Hansen-Löve sees the starting point of estrangement in the linguistic criticism of Greek Sophism, which influenced the Socratic ‘laying bare theory’ that is compared to Formalism’s concept of obnazenie. This calls for greater exploration. Minimal similarities can indeed be drawn between the Russian idea of estrangement and the mentioned Socratic philosophy, since the Greeks saw and used speech as a device of delusion and deception. However, they did not apply this device in order to distinguish an artistic work from a non-artistic work and to keep the reader’s attention on it, as the Formalists did, but rather to influence people in favour of their own, mostly political interests. Nevertheless, the Socratic laying bare concept bears resemblance to the idea of obnazenie that is described as the process through which the attention is drawn away from the object towards the form and composition, the making of the work itself (Hansen-Löve, 1978).
It is this seeing of a thing in a novel light that, in the formal method, leads to a materialised perception. At this point a closer look shall be taken at the process of materialisation, in Russian oveshchestvlenie. In introducing the term oveshchestvlenie, Medvedev and Bakhtin take the example of Acmeism, a literary movement that evolved at around the same time as Russian Formalism, and was, too, concerned with a worshipping of the word. The Acmeist’s aimed at subordinating and weakening the meaning of the poetic word, precisely materialising it and divorcing the literary work from ‘other spheres of ideology’ (Medvedev & Bakhtin, 1978, p. 58). Similarities to the theory of the Russian Formalists’ are to be observed in this concept. However, when more precisely comparing the two movements, it becomes unveiled that, while the Formalists were focusing on revolutionising poetic arts, the Acmeists were more interested in a clear and definite use of plain language in poetics.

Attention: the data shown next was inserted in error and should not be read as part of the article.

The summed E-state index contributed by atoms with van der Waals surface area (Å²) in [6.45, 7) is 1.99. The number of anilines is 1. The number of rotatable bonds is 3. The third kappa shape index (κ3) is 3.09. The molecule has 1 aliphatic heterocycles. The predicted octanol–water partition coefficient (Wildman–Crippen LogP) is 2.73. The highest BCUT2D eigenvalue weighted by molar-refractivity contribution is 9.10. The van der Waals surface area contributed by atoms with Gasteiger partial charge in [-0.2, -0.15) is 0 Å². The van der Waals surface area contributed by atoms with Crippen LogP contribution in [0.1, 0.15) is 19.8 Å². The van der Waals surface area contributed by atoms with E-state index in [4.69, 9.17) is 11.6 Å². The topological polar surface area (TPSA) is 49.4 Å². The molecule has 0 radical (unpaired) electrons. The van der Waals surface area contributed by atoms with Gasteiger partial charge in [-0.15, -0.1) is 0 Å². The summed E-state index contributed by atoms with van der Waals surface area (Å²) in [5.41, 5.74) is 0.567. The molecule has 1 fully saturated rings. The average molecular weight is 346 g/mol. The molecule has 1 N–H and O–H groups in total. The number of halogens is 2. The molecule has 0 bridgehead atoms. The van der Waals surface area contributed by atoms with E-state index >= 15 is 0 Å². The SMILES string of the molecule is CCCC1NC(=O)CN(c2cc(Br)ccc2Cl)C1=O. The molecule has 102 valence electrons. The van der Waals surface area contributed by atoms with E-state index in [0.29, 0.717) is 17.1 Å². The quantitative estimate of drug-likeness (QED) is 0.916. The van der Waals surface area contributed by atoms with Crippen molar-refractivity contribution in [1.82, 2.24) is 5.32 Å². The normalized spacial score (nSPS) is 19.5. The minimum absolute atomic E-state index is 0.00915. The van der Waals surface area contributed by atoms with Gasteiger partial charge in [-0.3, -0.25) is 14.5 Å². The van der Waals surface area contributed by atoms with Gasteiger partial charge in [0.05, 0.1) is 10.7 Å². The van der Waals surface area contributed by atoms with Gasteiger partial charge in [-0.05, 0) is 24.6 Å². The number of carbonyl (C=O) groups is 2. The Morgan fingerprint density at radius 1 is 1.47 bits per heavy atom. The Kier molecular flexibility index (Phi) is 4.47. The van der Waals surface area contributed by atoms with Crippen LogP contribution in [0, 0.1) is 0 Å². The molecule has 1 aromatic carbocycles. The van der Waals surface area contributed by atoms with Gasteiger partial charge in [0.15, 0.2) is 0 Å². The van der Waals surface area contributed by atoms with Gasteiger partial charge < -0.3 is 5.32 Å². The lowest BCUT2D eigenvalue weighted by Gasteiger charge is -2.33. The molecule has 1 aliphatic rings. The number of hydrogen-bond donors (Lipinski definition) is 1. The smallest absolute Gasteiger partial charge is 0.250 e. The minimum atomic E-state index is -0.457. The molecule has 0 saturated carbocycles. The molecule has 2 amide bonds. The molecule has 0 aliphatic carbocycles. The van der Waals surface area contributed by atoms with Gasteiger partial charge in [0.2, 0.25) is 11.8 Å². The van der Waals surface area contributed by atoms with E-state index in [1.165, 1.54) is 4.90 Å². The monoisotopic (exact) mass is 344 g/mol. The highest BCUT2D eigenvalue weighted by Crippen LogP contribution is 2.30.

Additionally, for the Russian Formalist theoreticians the Acmeist concept of materialisation of the word was not radical enough as the Formalists aimed to completely cut off the ideological significance of the word (Medvedev & Bakhtin, 1978).
1 Medvedev P.N. and Bakhtin M.M., The Formal Method in Literary Scholarship: A Critical Introduction to Sociological Poetics, (Baltimore/London: The John Hopkins University Press, 1978).
2 Hansen-Löve, Aage.A, Der Russische Formalismus: Methodologische Rekonstruktion seiner Entwicklung aus dem Prinzip der Verfremdung, (Vienna: Verlag der österreichischen Akademien der Wissenschaften, 1978).
3 Shklovsky, Victor, ‘The Resurrection of the Word’, in Russian Formalism: A Collection of Articles and Texts in Translation, Bann, Stephen and Bowlt, John E. (Edinburgh: Scottish Academic Press, 1973), pp.41-47.
4 Shklovsky, Victor, ‘Art as Device’, in Theory of Prose, Shklovsky, Victor (IL: Dalkey Archive Press,1991), pp.1-14.
5 Rossbacher, Peter, ‘Sklovskij’s Concept of Ostranenie and Aristotle’s Admiratio’, Compartive Literature, 5 (1977), 1038.
6 Erlich, Victor, ‘Russian Formalism’, Journal of the History of Ideas, 4 (1973), 629.
- Quote paper
- Robert Stolt (Author), 2009, Russian Formalism, Munich, GRIN Verlag, https://www.grin.com/document/145245